Human differences in judgment lead to problems for AI

Many people understand the concept of bias on an intuitive level. Racial and gender biases are well documented in society and in artificial intelligence systems.

If society could somehow eliminate prejudice, would all problems disappear? The late Nobel Prize winner Daniel Kahneman, a key figure in the field of behavioral economics, argued in his last book that bias is only one side of the coin. Errors in ratings can be attributed to two sources: bias and noise.

Biases and noise both play an important role in areas such as law, medicine and financial forecasting, where human judgments are central. In our work as computer and information scientists, my colleagues and I have discovered that noise also plays a role in AI.

Statistical noise

Noise in this context means variation in the way people judge the same problem or situation. The noise problem is more widespread than it seems at first glance. A seminal work dating back to the Great Depression found that different judges imposed different sentences for similar cases.

Worryingly, the punishment in court cases can depend on things such as the temperature and whether the local football team won. Such factors contribute, at least in part, to the perception that the legal system is not only biased, but sometimes arbitrary.

Other examples: Insurance adjusters may provide different estimates for similar claims, reflecting noise in their judgment. Noise is likely to be present at all kinds of competitions, ranging from wine tastings to local beauty pageants to college admissions.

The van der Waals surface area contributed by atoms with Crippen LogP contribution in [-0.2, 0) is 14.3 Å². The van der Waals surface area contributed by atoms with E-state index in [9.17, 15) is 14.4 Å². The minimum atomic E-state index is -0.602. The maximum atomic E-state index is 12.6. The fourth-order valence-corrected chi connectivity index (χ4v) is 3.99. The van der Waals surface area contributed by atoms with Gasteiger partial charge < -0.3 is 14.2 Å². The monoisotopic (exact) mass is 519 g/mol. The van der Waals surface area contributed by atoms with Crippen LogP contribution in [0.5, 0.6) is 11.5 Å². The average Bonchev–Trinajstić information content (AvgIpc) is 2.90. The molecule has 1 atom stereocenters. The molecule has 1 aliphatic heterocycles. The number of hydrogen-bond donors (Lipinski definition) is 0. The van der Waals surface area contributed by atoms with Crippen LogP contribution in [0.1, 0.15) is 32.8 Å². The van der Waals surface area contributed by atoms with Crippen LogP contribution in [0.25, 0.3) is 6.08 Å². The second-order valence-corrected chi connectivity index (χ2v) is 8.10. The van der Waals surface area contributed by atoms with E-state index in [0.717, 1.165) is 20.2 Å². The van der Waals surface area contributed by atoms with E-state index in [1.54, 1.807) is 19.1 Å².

Noise in the data

At first glance, it seems unlikely that noise can affect the performance of AI systems. After all, machines aren’t affected by the weather or football teams, so why would they make judgments that vary depending on the circumstances? On the other hand, researchers know that bias affects AI because it is reflected in the data the AI ​​is trained on.

For the new wave of AI models like ChatGPT, the gold standard is human performance on general intelligence problems like common sense. ChatGPT and its peers are measured against human-labeled, common-sense datasets.

Simply put, researchers and developers can ask the machine a common sense question and compare it to human answers: “If I put a heavy rock on a paper table, will it collapse? Yes or no.” If there is a close agreement between the two – at best a perfect agreement – ​​the machine approaches human-level common sense, according to the test.

So where would sound come in? The above common sense question seems simple, and most people would probably agree on the answer, but there are many questions where there is more disagreement or uncertainty: “Is the following sentence plausible or implausible? My dog ​​plays volleyball.” In other words: there is potential for noise pollution. Not surprisingly, interesting, common sense questions create some noise.

But the problem is that most AI tests in experiments don’t take this noise into account. Intuitively, questions that generate human answers that tend to agree with each other should be weighted more highly than when the answers diverge – in other words, when there is noise. Researchers still don’t know if or how to weigh AI’s responses in that situation, but a first step is to acknowledge that the problem exists.

Detecting noise in the machine